to 6 Glenwood claims the championship of
St. Croix and Dunn counties
■ Colfax, Wis., July 15.-Stanley forfeited to
c°lfa* >n he eighth vtAh the score then
standing 1 to 0 in favor of Colfax. Colfax
rX^to^cUZe. " diSPUt6' but S^*y
Altkin Minn., July 15.-The Altkin and
Brainerd teams crossed bats here yesterday
and Brainerd won by a score of 5 to 3. Car
ney, the well-known Minneapolis league
CeiVrcily 11 the b"Ior A"Sin-m"™
the opposing pitchers, and each struck out
eight men Doty allowed nine hits and Cox
four. Twelve hundred people were present
Lamberton, Minn., July 15.-The Banner
House club defeated the Lamberton teaman" I
hotly contested game of twelve Innings 2 to 1
In the twelfth inning Bradford, the'short- !
stop, when two men were out, pounded out a
home run Owens ;of , the Banner House
club struck out twenty-seven men OOUBB
Crookston,: Minn., July 15.—The Red Toi,'
Falls Selects defeated the Crookston Uam
by a-score of -7- to 5. This gives the Se^
,lects three out of four games played with
Crookston. Batteries-For Selects Thoele
and Smith; for Crookston, Bradish and Wins
. Ca.sca.rine at All DnunrUta.
Cures biliousness, constipation; dyspepsia.
Price 60. Sample and book on diet and cur»
mailed free. . Re* Bros. ft Co.. Minneapolis,
THE MESTISTEAPOLIS JOURNAL.
VERY GAME GAME
A., J. Stone's Story of a Mountain
ANIMAL MORTALLY WOUNDED
Climbs Along: the, Face of a Cliff
Where There Was no Sign of
a Ledge. V
In William T. Hornaday's recently is
sued "Notes on the Mountain Sheep of
North America," A. J. Stone contributes
an interesting account of the chase of
mountain sheep in their native haunts,
A GOOD BREEZE FILLS THE CONSTITUTION'S 16,000 SQUARE FEET OF CANVAS
and their habits when pursued. Says Mr.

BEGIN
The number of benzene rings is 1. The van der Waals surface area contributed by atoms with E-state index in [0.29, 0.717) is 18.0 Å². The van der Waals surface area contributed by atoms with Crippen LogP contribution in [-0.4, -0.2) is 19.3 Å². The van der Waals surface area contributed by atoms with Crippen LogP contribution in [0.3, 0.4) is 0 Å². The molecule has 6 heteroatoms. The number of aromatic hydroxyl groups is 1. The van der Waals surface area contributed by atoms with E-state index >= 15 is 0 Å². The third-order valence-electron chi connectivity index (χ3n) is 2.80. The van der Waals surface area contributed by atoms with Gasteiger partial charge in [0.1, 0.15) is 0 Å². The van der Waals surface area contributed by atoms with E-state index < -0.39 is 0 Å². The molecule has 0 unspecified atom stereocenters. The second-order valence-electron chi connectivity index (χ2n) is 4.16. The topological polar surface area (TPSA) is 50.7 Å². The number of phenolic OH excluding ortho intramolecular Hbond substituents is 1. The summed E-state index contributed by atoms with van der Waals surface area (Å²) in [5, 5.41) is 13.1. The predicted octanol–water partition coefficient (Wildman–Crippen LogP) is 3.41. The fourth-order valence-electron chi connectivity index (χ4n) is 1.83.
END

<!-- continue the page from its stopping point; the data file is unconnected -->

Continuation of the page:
I found these animals everywhere above
the timber line, and almost always- occupy
ing the most rugged parts of the mountains,
the males particularly favoring the most
rugged and rocky ridges. . .
Five out of twenty-two specimens shot by
me tumbled over precipitous walls into in
accessible places and were lost. One of the
lost \ five was found in a bunch of three
resting on a ledge, seemingly not over a
foot wide, on the face of a cliff fully 2,000
feet high from base to summit. They were
not over 150 feet from the crest of the sum
mit, over which I leaned and watched, them,
unobserved, for some time. How they reached
the place or left it I could not tell.- •
One of my Indians came in one night and i
reported having crippled a large ram, which i
he failed to get. The next morning I de
cided we would hunt .in that direction, .in
the hope of securing the cripple, . as, I have
the utmost horror of leaving a crippled ani
mal of any kind to die a lingering death.
Reaching the level top of a high ridge, we
skirted it for a short distance, and then
separated into two parties. I took with me
the Indian who ' claimed to have crippled
the ram the day before. After following the
edge of a deep canyon for about a mile, he
; proposed that I should watch from above
| while he descended to look-for the cripple.
He had been gone for some time, and was
out of sight, when I heard him halloo. On
running along the crest for some distance
I finally discovered him making his way
up the bottom of the canyon, calling every
few steps. I could not at first make ; out
what he was up to, but soon a sheep made
its appearance from behind a jutting point,
and a little later it was plainly to be seen,
creeping along over the rocks ahead of the
Indian, up the rugged canyon, seemingly
with difficulty. I concluded the Indian could
easily get in range and kill the poor beast,
and I could not at first understand why he
did not'do so, but I soon came to the con
clusion that he had discovered that the eas